The Entabeni Game reserve is a privately owned game park located in South Africa. It is located in the northern part of the country, within the Waterberg Biosphere. The landscape within the Entabeni Game Reserve is very diverse and is home to a wide variety of animals and plant species.
The United Nations Educational Scientific and Cultural Organization (UNESCO) has designated the Waterberg Biosphere as a World Heritage site, and the Entabeni Game Reserve is located in the middle of this area. The reserve covers 97 square miles( 250 square km) of land and is a three-hour drive north of Johannesburg. The climate is moderate, with a summer rainy season, and the reserve is open year-round to visitors. There is not a large population of mosquitoes in the Entabeni Game Reserve, and the area is considered a malaria-free zone, which makes anti-malarial medication unnecessary for visitors to the reserve.
There are five unique eco-systems within the Entabeni Game Reserve. These include sandy wetlands, savannah, wooded hills, bushveld, and ravines. The upper escarpment is mainly grassy savannah with large rock formations. The lower plateau lies approximately 1,970 feet(600 m) below the savannah and consists mainly of sandy wetlands. The upper and lower areas of the reserve are separated by sheer cliffs.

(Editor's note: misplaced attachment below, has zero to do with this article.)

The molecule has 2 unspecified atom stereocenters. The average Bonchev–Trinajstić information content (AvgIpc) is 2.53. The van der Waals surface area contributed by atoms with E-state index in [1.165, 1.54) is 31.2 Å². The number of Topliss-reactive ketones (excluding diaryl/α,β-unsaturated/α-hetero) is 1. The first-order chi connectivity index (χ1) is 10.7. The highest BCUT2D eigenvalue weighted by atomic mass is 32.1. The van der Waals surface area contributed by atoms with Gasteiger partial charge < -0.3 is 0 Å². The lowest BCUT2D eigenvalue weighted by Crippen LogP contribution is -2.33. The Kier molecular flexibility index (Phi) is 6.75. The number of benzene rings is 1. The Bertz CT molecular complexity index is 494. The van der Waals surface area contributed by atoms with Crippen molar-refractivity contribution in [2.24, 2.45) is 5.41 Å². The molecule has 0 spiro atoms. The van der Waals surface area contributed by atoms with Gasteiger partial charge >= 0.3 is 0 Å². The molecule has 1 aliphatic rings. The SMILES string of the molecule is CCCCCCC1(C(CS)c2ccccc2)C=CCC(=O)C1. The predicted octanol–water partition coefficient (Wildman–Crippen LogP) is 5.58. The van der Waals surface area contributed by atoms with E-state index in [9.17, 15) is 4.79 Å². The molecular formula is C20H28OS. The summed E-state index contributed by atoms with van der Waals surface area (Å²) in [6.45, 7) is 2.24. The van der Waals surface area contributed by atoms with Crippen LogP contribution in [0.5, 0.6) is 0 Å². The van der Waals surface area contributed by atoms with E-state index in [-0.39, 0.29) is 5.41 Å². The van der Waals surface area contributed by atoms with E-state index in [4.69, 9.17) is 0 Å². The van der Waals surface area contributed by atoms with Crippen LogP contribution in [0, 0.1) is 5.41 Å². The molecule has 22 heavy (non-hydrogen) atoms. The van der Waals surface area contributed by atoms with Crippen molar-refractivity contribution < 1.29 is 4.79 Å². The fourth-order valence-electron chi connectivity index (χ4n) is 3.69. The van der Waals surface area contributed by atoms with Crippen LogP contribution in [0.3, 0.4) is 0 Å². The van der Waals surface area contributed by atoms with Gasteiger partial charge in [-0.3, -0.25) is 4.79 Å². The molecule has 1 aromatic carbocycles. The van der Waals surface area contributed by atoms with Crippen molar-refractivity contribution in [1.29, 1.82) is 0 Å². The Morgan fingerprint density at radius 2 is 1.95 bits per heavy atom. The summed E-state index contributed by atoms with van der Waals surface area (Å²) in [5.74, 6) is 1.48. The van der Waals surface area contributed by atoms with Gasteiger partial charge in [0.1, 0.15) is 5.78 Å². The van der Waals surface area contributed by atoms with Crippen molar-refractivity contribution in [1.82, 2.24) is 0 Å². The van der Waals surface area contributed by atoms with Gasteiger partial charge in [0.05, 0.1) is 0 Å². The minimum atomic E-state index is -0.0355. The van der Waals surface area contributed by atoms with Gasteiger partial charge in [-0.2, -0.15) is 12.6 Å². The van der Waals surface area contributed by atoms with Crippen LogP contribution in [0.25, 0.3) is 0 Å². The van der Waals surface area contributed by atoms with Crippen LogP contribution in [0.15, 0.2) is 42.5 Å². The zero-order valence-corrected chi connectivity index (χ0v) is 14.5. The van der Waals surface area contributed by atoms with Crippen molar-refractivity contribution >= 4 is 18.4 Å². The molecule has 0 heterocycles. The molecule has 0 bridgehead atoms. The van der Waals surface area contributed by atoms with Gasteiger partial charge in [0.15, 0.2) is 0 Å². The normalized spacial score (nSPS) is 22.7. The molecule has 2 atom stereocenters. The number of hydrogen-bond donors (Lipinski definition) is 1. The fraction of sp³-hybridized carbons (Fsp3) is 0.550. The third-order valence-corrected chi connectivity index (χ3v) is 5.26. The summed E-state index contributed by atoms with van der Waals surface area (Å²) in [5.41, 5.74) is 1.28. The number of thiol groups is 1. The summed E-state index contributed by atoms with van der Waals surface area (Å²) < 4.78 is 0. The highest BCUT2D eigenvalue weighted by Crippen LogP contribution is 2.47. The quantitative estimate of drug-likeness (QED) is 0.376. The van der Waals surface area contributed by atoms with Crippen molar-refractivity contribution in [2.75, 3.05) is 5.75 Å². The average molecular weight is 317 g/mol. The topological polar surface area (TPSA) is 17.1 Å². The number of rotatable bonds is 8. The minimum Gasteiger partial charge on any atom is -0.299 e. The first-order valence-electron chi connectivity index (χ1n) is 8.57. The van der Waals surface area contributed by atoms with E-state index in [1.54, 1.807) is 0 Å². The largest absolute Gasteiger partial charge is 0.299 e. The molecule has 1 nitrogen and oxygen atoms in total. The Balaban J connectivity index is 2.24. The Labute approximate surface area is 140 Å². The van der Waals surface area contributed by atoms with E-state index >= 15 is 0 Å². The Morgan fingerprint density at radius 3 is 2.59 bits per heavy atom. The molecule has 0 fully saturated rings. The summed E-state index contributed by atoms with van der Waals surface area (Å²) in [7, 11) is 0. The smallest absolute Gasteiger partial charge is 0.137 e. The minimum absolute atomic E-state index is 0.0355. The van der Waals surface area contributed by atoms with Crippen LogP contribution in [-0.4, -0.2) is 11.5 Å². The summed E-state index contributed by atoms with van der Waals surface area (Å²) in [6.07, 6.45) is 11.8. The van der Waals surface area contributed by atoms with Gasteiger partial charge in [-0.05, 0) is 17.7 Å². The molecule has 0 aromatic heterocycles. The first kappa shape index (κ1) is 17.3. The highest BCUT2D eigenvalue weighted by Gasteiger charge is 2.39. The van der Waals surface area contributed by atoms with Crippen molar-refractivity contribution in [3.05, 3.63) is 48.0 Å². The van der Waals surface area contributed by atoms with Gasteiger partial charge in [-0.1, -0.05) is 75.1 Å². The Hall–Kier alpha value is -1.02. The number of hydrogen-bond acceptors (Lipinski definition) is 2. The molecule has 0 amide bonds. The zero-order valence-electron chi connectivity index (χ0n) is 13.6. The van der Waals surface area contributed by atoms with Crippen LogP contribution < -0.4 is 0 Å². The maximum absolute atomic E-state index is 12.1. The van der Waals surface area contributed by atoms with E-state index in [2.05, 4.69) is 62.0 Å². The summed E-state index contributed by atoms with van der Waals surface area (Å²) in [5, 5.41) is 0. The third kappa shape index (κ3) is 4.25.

Throughout history the area that makes up the Entabeni Game Reserve was home to a large number of different animal species. During the 20th century, the animal population dropped due to hunting and because cattle farms were built in the area. Since the land has been protected, the animal population has thrived and many areas of the reserve have been restocked with native animals. The reserve is once again home to elephants, lions, giraffe, impala as well as others. There are also a number of bird species that live in the reserve.
Compared to other small game reserves in South Africa, the Entabeni Game Reserve has a strong tourism infrastructure in place. There are several game lodges, ranging from moderate to luxurious, located within the reserve. These generally offer visitors a unique safari experience. Guided game drives and walks are typically available, which can offer visitors many opportunities to view wildlife. The reserve also offers several amenities and activities that are not common in South African game reserves, such as helicopter tours, horseback rides, sunset lake cruises, stargazing at an observatory, and a chance to visit the village of a local tribe of people.